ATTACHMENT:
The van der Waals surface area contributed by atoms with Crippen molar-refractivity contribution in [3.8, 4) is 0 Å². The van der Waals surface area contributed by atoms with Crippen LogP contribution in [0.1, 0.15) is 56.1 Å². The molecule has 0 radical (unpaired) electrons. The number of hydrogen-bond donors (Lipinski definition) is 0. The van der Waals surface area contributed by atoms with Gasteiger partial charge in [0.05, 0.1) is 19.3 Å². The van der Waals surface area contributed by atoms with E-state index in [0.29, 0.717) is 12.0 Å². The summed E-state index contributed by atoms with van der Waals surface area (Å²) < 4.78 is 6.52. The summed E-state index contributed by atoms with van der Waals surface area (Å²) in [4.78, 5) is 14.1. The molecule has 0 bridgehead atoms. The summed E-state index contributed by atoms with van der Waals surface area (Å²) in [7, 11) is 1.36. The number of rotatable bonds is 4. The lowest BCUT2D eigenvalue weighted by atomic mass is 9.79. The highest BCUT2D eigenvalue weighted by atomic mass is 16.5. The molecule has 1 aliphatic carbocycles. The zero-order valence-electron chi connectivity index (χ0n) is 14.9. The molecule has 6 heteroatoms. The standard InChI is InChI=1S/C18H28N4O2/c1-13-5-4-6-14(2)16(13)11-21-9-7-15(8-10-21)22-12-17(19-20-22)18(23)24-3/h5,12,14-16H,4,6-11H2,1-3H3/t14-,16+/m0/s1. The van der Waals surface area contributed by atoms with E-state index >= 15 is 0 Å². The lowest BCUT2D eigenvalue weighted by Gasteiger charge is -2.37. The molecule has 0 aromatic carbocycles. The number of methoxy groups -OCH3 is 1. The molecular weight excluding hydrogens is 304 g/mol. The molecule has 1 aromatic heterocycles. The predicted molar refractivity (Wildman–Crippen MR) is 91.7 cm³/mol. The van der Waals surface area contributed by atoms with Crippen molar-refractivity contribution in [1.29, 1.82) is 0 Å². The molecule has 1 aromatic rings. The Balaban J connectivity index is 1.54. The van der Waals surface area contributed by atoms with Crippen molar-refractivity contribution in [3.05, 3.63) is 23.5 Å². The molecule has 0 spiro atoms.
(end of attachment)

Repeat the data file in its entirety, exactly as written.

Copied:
The van der Waals surface area contributed by atoms with Crippen molar-refractivity contribution in [3.8, 4) is 0 Å². The van der Waals surface area contributed by atoms with Crippen LogP contribution in [0.1, 0.15) is 56.1 Å². The molecule has 0 radical (unpaired) electrons. The number of hydrogen-bond donors (Lipinski definition) is 0. The van der Waals surface area contributed by atoms with Gasteiger partial charge in [0.05, 0.1) is 19.3 Å². The van der Waals surface area contributed by atoms with E-state index in [0.29, 0.717) is 12.0 Å². The summed E-state index contributed by atoms with van der Waals surface area (Å²) < 4.78 is 6.52. The summed E-state index contributed by atoms with van der Waals surface area (Å²) in [4.78, 5) is 14.1. The molecule has 0 bridgehead atoms. The summed E-state index contributed by atoms with van der Waals surface area (Å²) in [7, 11) is 1.36. The number of rotatable bonds is 4. The lowest BCUT2D eigenvalue weighted by atomic mass is 9.79. The highest BCUT2D eigenvalue weighted by atomic mass is 16.5. The molecule has 1 aliphatic carbocycles. The zero-order valence-electron chi connectivity index (χ0n) is 14.9. The molecule has 6 heteroatoms. The standard InChI is InChI=1S/C18H28N4O2/c1-13-5-4-6-14(2)16(13)11-21-9-7-15(8-10-21)22-12-17(19-20-22)18(23)24-3/h5,12,14-16H,4,6-11H2,1-3H3/t14-,16+/m0/s1. The van der Waals surface area contributed by atoms with E-state index >= 15 is 0 Å². The lowest BCUT2D eigenvalue weighted by Gasteiger charge is -2.37. The molecule has 0 aromatic carbocycles. The number of methoxy groups -OCH3 is 1. The molecular weight excluding hydrogens is 304 g/mol. The molecule has 1 aromatic heterocycles. The predicted molar refractivity (Wildman–Crippen MR) is 91.7 cm³/mol. The van der Waals surface area contributed by atoms with Crippen molar-refractivity contribution in [1.29, 1.82) is 0 Å². The molecule has 1 aromatic rings. The Balaban J connectivity index is 1.54. The van der Waals surface area contributed by atoms with Crippen molar-refractivity contribution in [3.05, 3.63) is 23.5 Å². The molecule has 0 spiro atoms.